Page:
Linear Potentiometer with 60-degree Rotation

Discussion in 'General Electronics Chat' started by monster_catfish, Apr 8, 2011.

  1. monster_catfish

    Thread Starter Active Member

    Mar 17, 2011
    110
    107
    For the past few weeks I have scoured the net in search of a linear-taper rotary potentiometer whose full-scale deflection is limited to 60 degrees. Such rotary pots are evidently used in most joystick applications, yet my extensive searches have so far only located linear-taper, single-turn rotary pots designed for 300 to 350 degrees of angular deflection.

    I already have a work-around solution in mind, which entails running the output of a 350-degree rotation linear-taper pot through a non-inverting amplifier with a gain of 5 or 6, so as to produce the full 5-volt swing over the 60-degree limited rotation of my DIY throttle lever, BUT, I would rather not add that extra circuitry if there does in fact exist a 60-degree rotation potentiometer that will give me that 0 to 5 volts output without the need for signal amplification.

    So, I would be very grateful if any of you seasoned circuit-meisters would point me in the right direction to the website of a reliable vendor that stocks linear-taper, 60-degree rotation 100Kohm potentiometers. I wouldn't bother you guys with this question if I had not myself conducted an insanely long search for a rotary pot with the above specs. :(

    Thanks in advance

    Tony
     
  2. eblc1388

    Senior Member

    Nov 28, 2008
    1,542
    102
    Just use silver conducting paint to paint over the remaining portion of the circular resistance track which you don't want to have any resistance.
     
  3. monster_catfish

    Thread Starter Active Member

    Mar 17, 2011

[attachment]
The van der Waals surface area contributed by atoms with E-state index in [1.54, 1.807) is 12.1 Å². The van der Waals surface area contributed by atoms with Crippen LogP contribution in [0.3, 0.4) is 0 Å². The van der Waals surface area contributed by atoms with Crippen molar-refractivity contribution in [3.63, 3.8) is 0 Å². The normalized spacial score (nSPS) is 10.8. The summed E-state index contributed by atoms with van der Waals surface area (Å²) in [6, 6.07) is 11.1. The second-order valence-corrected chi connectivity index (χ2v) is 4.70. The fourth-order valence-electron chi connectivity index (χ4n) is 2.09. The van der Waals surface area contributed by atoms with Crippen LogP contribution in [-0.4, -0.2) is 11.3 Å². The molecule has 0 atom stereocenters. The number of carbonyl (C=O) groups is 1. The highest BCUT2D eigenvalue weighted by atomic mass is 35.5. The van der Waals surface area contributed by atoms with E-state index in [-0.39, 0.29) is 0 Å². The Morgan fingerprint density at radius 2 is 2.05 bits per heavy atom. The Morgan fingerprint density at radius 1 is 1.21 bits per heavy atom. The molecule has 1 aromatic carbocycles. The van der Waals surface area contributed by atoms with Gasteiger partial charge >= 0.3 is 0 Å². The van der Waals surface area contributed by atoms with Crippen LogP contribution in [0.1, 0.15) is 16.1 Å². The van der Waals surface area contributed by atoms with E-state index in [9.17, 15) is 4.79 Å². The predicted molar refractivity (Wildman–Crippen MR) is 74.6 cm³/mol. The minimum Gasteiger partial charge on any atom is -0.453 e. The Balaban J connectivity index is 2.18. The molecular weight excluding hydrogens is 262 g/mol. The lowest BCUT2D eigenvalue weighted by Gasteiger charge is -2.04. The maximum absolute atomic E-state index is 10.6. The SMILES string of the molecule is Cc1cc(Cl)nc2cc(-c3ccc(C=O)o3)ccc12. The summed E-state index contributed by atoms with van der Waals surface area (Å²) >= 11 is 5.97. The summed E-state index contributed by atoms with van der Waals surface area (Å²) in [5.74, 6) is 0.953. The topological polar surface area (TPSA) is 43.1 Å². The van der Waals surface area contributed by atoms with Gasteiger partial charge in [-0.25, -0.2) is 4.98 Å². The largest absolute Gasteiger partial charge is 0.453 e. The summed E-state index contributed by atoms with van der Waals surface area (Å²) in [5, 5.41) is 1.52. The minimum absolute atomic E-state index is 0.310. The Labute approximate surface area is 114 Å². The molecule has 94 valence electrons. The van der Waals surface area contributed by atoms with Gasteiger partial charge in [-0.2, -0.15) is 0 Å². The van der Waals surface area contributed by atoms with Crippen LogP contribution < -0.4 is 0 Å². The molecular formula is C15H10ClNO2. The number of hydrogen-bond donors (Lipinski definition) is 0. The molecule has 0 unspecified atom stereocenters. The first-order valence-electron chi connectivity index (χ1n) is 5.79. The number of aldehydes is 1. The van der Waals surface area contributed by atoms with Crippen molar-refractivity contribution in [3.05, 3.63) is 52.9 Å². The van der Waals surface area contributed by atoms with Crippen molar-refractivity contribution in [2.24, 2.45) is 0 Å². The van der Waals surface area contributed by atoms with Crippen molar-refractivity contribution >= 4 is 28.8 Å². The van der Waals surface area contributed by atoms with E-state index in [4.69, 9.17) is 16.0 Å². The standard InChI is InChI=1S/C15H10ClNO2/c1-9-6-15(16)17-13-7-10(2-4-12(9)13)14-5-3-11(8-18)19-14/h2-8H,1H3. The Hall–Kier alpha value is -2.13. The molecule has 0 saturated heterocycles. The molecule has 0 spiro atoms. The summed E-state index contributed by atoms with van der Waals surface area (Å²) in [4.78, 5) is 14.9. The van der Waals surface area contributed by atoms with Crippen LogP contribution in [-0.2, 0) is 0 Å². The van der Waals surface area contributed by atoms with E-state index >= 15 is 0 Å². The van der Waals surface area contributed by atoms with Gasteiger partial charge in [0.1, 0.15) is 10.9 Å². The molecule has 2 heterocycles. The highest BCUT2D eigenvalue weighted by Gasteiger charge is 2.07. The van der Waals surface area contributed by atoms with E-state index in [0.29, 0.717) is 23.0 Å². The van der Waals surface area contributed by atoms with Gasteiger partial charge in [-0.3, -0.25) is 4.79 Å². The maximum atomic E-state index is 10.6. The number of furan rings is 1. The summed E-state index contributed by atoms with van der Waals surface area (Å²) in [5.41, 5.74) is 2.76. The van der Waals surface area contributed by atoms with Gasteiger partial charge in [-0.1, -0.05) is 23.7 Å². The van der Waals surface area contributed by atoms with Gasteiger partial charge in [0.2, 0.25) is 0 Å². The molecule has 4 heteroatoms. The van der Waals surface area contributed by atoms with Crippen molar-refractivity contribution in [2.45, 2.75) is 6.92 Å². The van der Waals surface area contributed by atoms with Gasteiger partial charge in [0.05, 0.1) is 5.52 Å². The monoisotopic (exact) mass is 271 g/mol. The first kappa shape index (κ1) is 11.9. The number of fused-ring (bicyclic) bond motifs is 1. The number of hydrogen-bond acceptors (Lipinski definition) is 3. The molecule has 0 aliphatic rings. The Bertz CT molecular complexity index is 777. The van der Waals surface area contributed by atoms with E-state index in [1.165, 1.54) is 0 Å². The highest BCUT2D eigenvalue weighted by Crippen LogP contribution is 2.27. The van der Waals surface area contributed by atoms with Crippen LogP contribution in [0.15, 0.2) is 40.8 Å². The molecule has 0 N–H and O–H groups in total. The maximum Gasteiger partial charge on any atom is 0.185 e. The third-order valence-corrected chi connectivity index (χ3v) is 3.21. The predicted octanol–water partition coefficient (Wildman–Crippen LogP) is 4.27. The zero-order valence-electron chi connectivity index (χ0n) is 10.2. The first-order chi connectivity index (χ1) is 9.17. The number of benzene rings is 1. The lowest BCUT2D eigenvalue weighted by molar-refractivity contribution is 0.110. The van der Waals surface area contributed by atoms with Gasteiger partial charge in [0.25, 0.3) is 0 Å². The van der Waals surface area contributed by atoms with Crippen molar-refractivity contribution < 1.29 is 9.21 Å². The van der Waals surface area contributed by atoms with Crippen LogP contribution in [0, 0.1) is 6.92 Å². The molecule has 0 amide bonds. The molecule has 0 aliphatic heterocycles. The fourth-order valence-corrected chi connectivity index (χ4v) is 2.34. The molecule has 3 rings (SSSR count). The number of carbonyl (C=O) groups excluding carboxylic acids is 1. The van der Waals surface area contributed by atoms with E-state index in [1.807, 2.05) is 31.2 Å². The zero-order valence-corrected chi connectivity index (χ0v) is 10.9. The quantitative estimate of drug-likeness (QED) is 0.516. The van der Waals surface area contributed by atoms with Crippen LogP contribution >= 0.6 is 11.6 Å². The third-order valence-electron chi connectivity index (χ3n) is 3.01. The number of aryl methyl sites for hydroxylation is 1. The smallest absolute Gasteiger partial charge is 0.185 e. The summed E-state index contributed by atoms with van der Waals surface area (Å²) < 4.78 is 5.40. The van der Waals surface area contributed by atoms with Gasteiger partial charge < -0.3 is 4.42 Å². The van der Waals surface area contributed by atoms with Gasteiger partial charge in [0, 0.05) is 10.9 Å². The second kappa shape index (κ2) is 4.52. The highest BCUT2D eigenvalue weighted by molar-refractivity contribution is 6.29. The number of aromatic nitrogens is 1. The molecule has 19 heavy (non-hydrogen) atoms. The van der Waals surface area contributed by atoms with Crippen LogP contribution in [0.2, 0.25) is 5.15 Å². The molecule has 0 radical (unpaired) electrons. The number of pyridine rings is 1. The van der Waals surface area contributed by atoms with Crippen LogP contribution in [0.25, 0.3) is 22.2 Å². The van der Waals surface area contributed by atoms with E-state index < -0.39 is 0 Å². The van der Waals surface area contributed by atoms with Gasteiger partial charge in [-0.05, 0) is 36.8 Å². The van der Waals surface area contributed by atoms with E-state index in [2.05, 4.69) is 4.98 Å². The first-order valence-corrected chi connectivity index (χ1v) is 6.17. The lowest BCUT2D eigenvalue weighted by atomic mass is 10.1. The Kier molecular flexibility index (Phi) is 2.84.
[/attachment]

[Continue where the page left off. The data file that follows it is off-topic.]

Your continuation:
110
    107
    That is truly an innovative idea that I have never encountered, Mr.Chung. I may well wind up trying out this method if I am unable to locate a 60-degree rotation linear-taper pot, though applying that conductive paint does sound like a delicate task that would require some precision work to produce the right results.

    All the same, if there happens to be anyone who can still think of a vendor for the part I really need, I would be grateful to hear of it, though it is good to know that a Plan B alternative exists, if my search is ultimately futile.

    Thanks
     
  4. shortbus

    AAC Fanatic!

    Sep 30, 2009
    4,004
    1,525
    With all the game controllers out there why not just get one from a unused game box and pull one of the pots from it? 'Green electronics.' :)
     
  5. kingdano

    Member

    Apr 14, 2010
    377
    19
    why not use mechanical stops?
     
  6. someonesdad

    Senior Member

    Jul 7, 2009
    1,585
    141
    +1

    It's usually straightforward to put a pin in the knob and have it sit in a circumferential slot in the panel. It's easy to lay the slot out with dividers, chain drill it, then file it to shape.
     
  7. monster_catfish

    Thread Starter Active Member

    Mar 17, 2011
    110
    107
    Shortbus I may wind up going the recycling route as you suggest. I have a couple of old joysticks laying around here, which I may wind up "sacrificing" for use in the throttle quadrant I'm cobbling together. Still and all though, I do find it a bit odd that 60-degree linear-taper pots, despite being so common in assembled products, are as scarce as hens teeth when sought off the shelf.

    Should I opt to spare my "donor" joysticks from surgery, the fabrication of rotation-limiting stops described by Kingdano and Someonesdad might just be the fix that would suffice, to limit the deflection of a 350-degree rotary, linear-tapered potentiometer of the sort commonly available.

    Guys I sure do appreciate the alternative fixes described here, but just in case anyone does recall a internet link advertising off-the-shelf linear taper pots with that 60-degree rotation spec that I seek, I'd still default to a new purchase if that option materializes before the construction is complete.

    Regards

    Tony
     
  8. THE_RB

    AAC Fanatic!

    Feb 11, 2008
    5,435
    1,305
    I saw the insides of many joysticks over a lot of years. Most had standard 270' POTs that were positioned so that only the bottom 60' or so was used.
     
  9. monster_catfish

    Thread Starter Active Member

    Mar 17, 2011
    110
    107
    Now that is an eye opener, RB. It is beginning to look as though the fabled 60-degree rotation pots are not as common as I once assumed. I might have to stop holding my breath in anticipation of finding one, and just select one of the practical hints provided here.
     
  10. THE_RB

    AAC Fanatic!

    Feb 11, 2008
    5,435
    1,305
    Yeah it was pretty common to use partial rotation of the pots and the PCB in the joystick would have an opamp with a couple of trimpots to "trim" (and I assume amplify) the joystick pot voltages.
     
Loading...